It often happens that when a client company finds out about changes to the Google search algorithm, it feels the need to interrogate its web services provider over prospective changes to their SEO campaign. But this line of inquiry usually isn’t necessary, as algorithm updates are unlikely to have a serious impact on the efficacy of an SEO campaign, provided it was being run well in the first place.
I think we’ve made it clear through this blog that we believe clear and unobstructed communication is key to a successful client-contractor relationship. Thus, we would never discourage anyone from reaching out to their web services provider if they have new questions about an SEO campaign or anything else. But blog posts like this one can head off some of those questions, or at least prevent them from taking on a panicked tone, and I think that’s an important objective when it comes to questions about search algorithms.
Many people still cling to the mistaken impression that updates to those algorithms might erase the earlier progress of an SEO campaign by suddenly changing all the rules and requiring marketing companies to go back to square one. If that was what we had to do, we’d bite the bullet. But fortunately that isn’t the case, and the science behind SEO campaigns is not as arbitrary as simply doing whatever Google tells us to do in any given year. If someone thinks of the industry in those terms, they probably have an extremely outmoded view of SEO campaigns as a process of gaming the system, rather than a feature of positive online experiences.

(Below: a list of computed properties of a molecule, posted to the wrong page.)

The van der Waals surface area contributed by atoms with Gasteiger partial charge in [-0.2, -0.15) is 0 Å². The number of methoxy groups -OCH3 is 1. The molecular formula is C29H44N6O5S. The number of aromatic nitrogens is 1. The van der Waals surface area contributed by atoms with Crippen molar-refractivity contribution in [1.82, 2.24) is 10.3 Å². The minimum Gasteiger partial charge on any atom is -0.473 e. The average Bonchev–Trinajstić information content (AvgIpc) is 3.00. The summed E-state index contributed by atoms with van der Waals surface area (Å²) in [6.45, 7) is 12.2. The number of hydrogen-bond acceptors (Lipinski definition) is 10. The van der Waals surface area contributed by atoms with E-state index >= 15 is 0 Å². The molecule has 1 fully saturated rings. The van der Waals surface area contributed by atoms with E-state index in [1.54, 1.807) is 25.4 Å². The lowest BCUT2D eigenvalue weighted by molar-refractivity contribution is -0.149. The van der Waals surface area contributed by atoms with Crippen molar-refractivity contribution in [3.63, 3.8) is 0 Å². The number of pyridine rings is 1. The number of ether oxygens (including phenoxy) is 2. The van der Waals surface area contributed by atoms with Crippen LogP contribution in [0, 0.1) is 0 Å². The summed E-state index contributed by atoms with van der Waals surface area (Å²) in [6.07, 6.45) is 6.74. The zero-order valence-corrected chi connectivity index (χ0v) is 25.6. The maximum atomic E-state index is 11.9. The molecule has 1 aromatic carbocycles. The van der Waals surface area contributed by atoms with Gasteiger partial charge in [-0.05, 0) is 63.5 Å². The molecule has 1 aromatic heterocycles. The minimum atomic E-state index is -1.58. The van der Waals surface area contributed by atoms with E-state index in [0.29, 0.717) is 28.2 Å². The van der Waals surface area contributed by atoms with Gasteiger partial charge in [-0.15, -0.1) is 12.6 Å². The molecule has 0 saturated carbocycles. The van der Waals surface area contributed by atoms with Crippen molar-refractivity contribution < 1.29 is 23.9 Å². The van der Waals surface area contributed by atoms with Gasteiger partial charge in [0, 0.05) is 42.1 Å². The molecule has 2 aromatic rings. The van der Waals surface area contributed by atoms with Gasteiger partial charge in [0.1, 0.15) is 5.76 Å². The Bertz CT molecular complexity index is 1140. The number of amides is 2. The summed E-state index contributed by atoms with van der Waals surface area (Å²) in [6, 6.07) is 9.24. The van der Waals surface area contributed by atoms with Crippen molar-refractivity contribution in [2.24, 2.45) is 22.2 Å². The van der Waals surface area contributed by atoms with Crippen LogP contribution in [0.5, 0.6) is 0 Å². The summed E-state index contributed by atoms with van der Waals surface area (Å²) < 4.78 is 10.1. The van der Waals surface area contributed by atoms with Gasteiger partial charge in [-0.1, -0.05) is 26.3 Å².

As we’ve also made clear, the central aim of search engine optimization these days is to prove to Google et al that one’s site is authoritative, well-structured, and relevant to the search terms that its marketing team is trying to promote. Algorithm updates, by and large, are devoted to refining the means by which that assessment is made. Unless something goes seriously awry in such an update, it should ultimately be beneficial to sites that have objectively developed and added content that makes them both informative and pleasant to visit for their audience.
By the same token, if a given website genuinely does see a downturn in its traffic following an update, the most plausible conclusion its owners can draw is that there were pre-existing flaws which went unnoticed by the prior algorithm. This sort of outcome is harmful to an SEO campaign online in the most basic sense of the word. A good site owner or a good web services provider would view such a downturn as an opportunity rather than a source of resentment. After all, even if flaws had no impact on a prior algorithm, that doesn’t mean they had no negative impact on the site visitors who were exposed to them.
This is one reason why it might actually be worthwhile for a site owner to ask pointed questions of a web marketing company in the wake of a new Google update. As long as they understand that the point isn’t to change a bunch of things around and make an SEO campaign comply with the search engine’s new rulebook, these sorts of conversations can help to determine whether contractors are consistently doing their job by analyzing a client site’s performance and figuring out the contributing factors behind its successes and its failings.